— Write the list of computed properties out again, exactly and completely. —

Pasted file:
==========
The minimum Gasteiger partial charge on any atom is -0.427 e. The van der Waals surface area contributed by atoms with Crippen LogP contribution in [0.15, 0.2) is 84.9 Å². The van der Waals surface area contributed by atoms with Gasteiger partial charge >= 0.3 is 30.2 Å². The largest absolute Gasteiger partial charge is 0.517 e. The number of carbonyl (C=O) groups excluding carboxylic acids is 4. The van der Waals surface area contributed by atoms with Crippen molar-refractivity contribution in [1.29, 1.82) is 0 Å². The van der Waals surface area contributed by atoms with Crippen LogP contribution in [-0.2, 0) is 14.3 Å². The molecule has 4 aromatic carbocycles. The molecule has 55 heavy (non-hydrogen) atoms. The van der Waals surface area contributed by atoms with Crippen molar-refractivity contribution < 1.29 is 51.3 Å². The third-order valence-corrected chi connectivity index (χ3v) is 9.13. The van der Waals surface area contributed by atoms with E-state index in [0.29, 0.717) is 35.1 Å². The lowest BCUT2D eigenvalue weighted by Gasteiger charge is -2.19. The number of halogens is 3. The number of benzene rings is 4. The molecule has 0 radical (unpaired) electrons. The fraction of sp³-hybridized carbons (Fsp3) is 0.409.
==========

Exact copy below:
The minimum Gasteiger partial charge on any atom is -0.427 e. The van der Waals surface area contributed by atoms with Crippen LogP contribution in [0.15, 0.2) is 84.9 Å². The van der Waals surface area contributed by atoms with Gasteiger partial charge >= 0.3 is 30.2 Å². The largest absolute Gasteiger partial charge is 0.517 e. The number of carbonyl (C=O) groups excluding carboxylic acids is 4. The van der Waals surface area contributed by atoms with Crippen molar-refractivity contribution in [1.29, 1.82) is 0 Å². The van der Waals surface area contributed by atoms with Crippen LogP contribution in [-0.2, 0) is 14.3 Å². The molecule has 4 aromatic carbocycles. The molecule has 55 heavy (non-hydrogen) atoms. The van der Waals surface area contributed by atoms with Crippen molar-refractivity contribution < 1.29 is 51.3 Å². The third-order valence-corrected chi connectivity index (χ3v) is 9.13. The van der Waals surface area contributed by atoms with E-state index in [0.29, 0.717) is 35.1 Å². The lowest BCUT2D eigenvalue weighted by Gasteiger charge is -2.19. The number of halogens is 3. The number of benzene rings is 4. The molecule has 0 radical (unpaired) electrons. The fraction of sp³-hybridized carbons (Fsp3) is 0.409.